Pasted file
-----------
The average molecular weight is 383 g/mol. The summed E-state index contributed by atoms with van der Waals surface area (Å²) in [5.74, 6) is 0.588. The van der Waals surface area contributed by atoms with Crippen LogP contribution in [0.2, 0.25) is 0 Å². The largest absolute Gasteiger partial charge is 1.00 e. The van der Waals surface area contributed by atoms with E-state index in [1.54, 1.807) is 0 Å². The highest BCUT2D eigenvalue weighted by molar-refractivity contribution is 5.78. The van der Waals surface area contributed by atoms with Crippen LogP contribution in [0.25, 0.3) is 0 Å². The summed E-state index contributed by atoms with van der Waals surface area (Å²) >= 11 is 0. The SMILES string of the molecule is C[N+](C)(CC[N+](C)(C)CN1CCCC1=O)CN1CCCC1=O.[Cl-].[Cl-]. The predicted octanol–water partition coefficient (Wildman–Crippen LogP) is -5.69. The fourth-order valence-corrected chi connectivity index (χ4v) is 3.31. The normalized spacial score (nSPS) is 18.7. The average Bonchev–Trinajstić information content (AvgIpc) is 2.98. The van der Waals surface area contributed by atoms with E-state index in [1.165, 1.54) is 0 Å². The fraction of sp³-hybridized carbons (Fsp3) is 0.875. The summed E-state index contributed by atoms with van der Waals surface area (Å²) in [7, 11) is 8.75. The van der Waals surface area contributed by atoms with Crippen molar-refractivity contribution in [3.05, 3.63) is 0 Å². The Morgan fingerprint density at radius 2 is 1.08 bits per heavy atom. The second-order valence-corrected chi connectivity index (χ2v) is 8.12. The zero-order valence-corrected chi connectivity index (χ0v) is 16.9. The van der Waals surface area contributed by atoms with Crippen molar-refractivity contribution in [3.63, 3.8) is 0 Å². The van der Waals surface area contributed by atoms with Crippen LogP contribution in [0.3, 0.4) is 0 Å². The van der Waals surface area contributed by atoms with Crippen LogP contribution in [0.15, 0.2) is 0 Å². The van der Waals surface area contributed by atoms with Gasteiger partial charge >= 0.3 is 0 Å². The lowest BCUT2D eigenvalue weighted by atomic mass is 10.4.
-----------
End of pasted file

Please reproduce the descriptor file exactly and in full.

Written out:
The average molecular weight is 383 g/mol. The summed E-state index contributed by atoms with van der Waals surface area (Å²) in [5.74, 6) is 0.588. The van der Waals surface area contributed by atoms with Crippen LogP contribution in [0.2, 0.25) is 0 Å². The largest absolute Gasteiger partial charge is 1.00 e. The van der Waals surface area contributed by atoms with E-state index in [1.54, 1.807) is 0 Å². The highest BCUT2D eigenvalue weighted by molar-refractivity contribution is 5.78. The van der Waals surface area contributed by atoms with Crippen LogP contribution in [0.25, 0.3) is 0 Å². The summed E-state index contributed by atoms with van der Waals surface area (Å²) >= 11 is 0. The SMILES string of the molecule is C[N+](C)(CC[N+](C)(C)CN1CCCC1=O)CN1CCCC1=O.[Cl-].[Cl-]. The predicted octanol–water partition coefficient (Wildman–Crippen LogP) is -5.69. The fourth-order valence-corrected chi connectivity index (χ4v) is 3.31. The normalized spacial score (nSPS) is 18.7. The average Bonchev–Trinajstić information content (AvgIpc) is 2.98. The van der Waals surface area contributed by atoms with E-state index in [1.165, 1.54) is 0 Å². The fraction of sp³-hybridized carbons (Fsp3) is 0.875. The summed E-state index contributed by atoms with van der Waals surface area (Å²) in [7, 11) is 8.75. The van der Waals surface area contributed by atoms with Crippen molar-refractivity contribution in [3.05, 3.63) is 0 Å². The Morgan fingerprint density at radius 2 is 1.08 bits per heavy atom. The second-order valence-corrected chi connectivity index (χ2v) is 8.12. The zero-order valence-corrected chi connectivity index (χ0v) is 16.9. The van der Waals surface area contributed by atoms with Crippen molar-refractivity contribution in [3.63, 3.8) is 0 Å². The van der Waals surface area contributed by atoms with Crippen LogP contribution in [0.3, 0.4) is 0 Å². The van der Waals surface area contributed by atoms with Crippen LogP contribution in [0.15, 0.2) is 0 Å². The van der Waals surface area contributed by atoms with Gasteiger partial charge >= 0.3 is 0 Å². The lowest BCUT2D eigenvalue weighted by atomic mass is 10.4.